Politicising mental health helps no one
A recent report in the Independent notes that, according to the Office for National Statistics (ONS), one in five men and women aged 16-24 display symptoms of anxiety and depression. There are ‘worrying levels of mental illness in all young people’, it claims.
The piece quotes the Young Women’s Trust (YMT), a charity for young women facing poverty in the UK, which often runs campaigns on mental-health issues. A survey it conducted last month showed that more than a quarter of young mothers use food banks because they can’t afford to buy food, 39 per cent struggle to make their cash last until the end of the month, and one in four are in constant debt. The YMT suggests that the situation faced by young, poor mothers could be one reason why the ONS numbers show such high rates of mental-health issues among young women.
Today, campaigners often justify their political demands in terms of mental health. Now, there is quite clearly a link between poor living standards and the negative emotions many of these campaigners brand as mental-health issues. You don’t need a PhD in psychology to conclude that someone struggling financially might feel anxious, stressed or even a bit depressed. Working out how to pay the bills, feed the kids and pay the rent on low wages and/or benefits takes its toll.
But the response to these problems should be political. Indeed, the tendency to see social strife through the prism of mental illness is a relatively new phenomenon. Take feminism, as an example. Many early feminist campaigners sought to challenge the medicalisation of issues relating to gender inequality, arguing that women weren’t hysterical or mentally ill-equipped for public life and that society needed to change. Contemporary feminists, by contrast, are often at the forefront of perpetuating the idea of feminine fragility, suggesting that existing inequalities are taking their toll on women’s mental health.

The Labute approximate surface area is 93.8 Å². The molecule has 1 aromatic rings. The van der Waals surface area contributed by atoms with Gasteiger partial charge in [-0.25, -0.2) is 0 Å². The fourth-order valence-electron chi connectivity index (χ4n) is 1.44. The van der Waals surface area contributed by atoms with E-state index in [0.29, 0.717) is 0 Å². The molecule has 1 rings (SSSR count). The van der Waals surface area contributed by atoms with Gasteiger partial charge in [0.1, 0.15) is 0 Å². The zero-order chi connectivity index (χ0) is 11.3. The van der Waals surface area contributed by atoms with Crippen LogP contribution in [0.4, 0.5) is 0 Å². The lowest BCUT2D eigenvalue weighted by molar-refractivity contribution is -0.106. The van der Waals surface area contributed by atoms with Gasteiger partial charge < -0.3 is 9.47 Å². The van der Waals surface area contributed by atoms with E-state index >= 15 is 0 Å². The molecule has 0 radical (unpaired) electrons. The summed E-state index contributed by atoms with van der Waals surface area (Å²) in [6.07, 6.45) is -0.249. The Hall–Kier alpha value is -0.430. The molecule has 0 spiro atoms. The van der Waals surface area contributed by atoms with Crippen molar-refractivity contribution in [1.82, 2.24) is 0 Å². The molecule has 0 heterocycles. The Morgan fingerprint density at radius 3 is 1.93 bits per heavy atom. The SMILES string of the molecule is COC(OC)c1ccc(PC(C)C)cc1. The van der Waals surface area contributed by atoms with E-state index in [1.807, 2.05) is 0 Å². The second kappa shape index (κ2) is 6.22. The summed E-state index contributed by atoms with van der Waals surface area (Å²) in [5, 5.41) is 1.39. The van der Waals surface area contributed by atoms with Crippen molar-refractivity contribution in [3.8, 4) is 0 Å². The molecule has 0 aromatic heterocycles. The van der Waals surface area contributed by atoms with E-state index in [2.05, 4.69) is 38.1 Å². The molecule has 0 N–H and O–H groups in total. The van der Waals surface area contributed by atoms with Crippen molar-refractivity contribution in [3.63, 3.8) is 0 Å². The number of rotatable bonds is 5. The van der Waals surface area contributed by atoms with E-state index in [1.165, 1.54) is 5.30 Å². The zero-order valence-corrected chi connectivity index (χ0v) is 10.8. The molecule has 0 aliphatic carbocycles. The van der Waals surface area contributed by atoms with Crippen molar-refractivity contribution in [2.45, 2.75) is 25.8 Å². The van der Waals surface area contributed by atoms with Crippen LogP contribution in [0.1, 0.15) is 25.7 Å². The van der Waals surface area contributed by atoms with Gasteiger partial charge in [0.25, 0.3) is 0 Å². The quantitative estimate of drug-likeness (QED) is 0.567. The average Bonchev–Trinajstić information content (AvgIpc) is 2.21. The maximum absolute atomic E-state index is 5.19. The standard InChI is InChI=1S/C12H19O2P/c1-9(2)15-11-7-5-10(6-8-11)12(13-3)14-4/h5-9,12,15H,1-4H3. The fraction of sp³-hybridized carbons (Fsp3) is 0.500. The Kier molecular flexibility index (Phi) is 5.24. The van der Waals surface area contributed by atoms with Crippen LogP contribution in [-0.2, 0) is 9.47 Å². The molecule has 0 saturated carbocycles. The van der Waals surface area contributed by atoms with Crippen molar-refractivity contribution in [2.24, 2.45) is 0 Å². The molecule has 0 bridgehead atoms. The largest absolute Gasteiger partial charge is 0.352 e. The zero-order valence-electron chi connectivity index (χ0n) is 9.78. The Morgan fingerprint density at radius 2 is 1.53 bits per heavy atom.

The danger here is that, in linking material issues to psychological vulnerability, today’s campaigners end up promoting the very thing they claim to want to overcome. In other words, if we make political demands in terms of fragility, we shouldn’t be surprised when people begin to internalise that sense of fragility. When many young people today say they feel distraught, anxious or mentally fragile, they’re not lying. They have internalised, and are expressing, a cultural script that portrays anger, distress and unhappiness as psychological problems.
If we want to talk about mental health, let’s talk about mental health. But we should not conflate everyday emotions, and people’s desire for a better lot in life, with mental illness. Doing so plays down the seriousness of real mental-health problems, paints existing social inequalities as medical rather than political issues, and undermines the human resilience and resolve needed to take these political battles head-on.
Ken McLaughlin is a senior lecturer in social work at Manchester Metropolitan University. His most recent book, Empowerment: A Critique, is published by Routledge. (Buy this book from Amazon (UK).)
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